William Carlos Williams (1883–1963) was the son of a father born in England and raised in the Dominican Republic and a Puerto Rican mother of French heritage. He spent most of his life in Rutherford, New Jersey, a physician in his main occupation with a parallel career as a poet and writer. He grew up speaking Spanish and English and was educated in Rutherford, Geneva, Paris, and New York City. Admitted to medical school at the University of Pennsylvania by special examination when he was not yet twenty years old, he graduated in 1906, completed further studies in New York and Leipzig, and returned to Rutherford to spend his life practicing general medicine and pediatrics.

Meanwhile, Williams was beginning the career that would earn him a Pulitzer Prize for poetry (awarded posthumously in 1963). Adapting imagist techniques to capture American voices, Williams also wrote fiction and nonfiction. His work with families in communities in New Jersey brought him into daily contact with the challenges of working-class life and of the lives of the truly poor. While writing the stories collected in Life Along the Passaic River (1938), including “The Use of Force,” he became, as he later wrote, “obsessed with the plight of the poor,” made even more desperate by the Great Depression. Williams was concerned that the grind of poverty left little energy for the political activity that might improve the lives of poor workers.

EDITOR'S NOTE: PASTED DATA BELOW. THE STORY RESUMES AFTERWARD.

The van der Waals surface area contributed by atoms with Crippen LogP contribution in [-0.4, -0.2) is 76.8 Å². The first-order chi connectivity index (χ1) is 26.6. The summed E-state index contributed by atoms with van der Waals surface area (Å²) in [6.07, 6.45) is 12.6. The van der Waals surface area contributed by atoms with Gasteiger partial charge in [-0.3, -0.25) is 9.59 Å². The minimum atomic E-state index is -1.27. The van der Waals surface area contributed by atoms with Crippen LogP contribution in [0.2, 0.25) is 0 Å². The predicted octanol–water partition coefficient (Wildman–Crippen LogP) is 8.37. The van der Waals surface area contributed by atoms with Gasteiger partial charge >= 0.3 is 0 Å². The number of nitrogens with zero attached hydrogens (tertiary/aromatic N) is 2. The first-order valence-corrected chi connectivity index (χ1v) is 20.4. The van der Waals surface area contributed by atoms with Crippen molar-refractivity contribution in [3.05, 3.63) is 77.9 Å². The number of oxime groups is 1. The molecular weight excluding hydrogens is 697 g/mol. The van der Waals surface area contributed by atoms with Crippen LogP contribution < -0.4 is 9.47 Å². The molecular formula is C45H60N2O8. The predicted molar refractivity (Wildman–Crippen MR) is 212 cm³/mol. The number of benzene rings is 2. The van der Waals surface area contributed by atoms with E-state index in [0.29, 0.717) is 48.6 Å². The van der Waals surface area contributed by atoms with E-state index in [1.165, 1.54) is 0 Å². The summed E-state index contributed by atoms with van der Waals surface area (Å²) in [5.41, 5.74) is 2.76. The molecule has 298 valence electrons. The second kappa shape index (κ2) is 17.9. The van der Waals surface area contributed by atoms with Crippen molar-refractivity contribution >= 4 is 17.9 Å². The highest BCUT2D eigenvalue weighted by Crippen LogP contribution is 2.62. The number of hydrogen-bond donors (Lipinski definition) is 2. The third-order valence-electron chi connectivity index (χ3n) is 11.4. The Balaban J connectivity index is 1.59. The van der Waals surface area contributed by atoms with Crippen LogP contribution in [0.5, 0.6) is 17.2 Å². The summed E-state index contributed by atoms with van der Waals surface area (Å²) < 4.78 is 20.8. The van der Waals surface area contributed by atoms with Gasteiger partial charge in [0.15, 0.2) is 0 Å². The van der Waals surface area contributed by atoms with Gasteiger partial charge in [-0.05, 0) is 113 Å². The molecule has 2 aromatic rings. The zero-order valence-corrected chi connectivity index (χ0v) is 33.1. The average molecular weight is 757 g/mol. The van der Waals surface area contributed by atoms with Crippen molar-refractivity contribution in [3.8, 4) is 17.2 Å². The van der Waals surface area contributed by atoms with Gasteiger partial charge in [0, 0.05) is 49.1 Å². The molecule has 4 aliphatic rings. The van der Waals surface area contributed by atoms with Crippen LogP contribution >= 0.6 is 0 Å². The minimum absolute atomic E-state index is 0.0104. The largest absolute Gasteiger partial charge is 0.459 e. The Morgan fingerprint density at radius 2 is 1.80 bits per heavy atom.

Williams wrote “The Use of Force” specifically for the short-lived “proletarian” magazine Blast (1933–1934), which presented literary works that revealed the lives of the poor to wealthier readers in hopes of gaining sympathy and advocacy. The Passaic River communities were, at the time, largely industrial. Many people worked low-paying jobs in textile mills, and many of these jobs were lost during the Great Depression. Williams’ medical work among the families in these communities informs the stories in Life Along the Passaic River and other works. Some critics have noted that Williams often leaves the characters in these stories nameless to suggest that the characters have a more universal applicability. These are the people—determined and discouraged, hard-working yet out of work—that populate similar places across the nation during the Depression.

Williams’ insistence on chronicling the everyday lives of these people caused suspicion during the McCarthy years, when artists and professionals with supposed communist sympathies were often discriminated against and blacklisted. When Williams was honored by being chosen as “consultant in poetry” to the Library of Congress (now called the position of poet laureate), the appointment was revoked for these very reasons. However, as McCarthyism died out, Williams became, and continues to be, a poet and writer who, along with contemporary American poets such as Carl Sandburg and Robert Frost, celebrate American voices.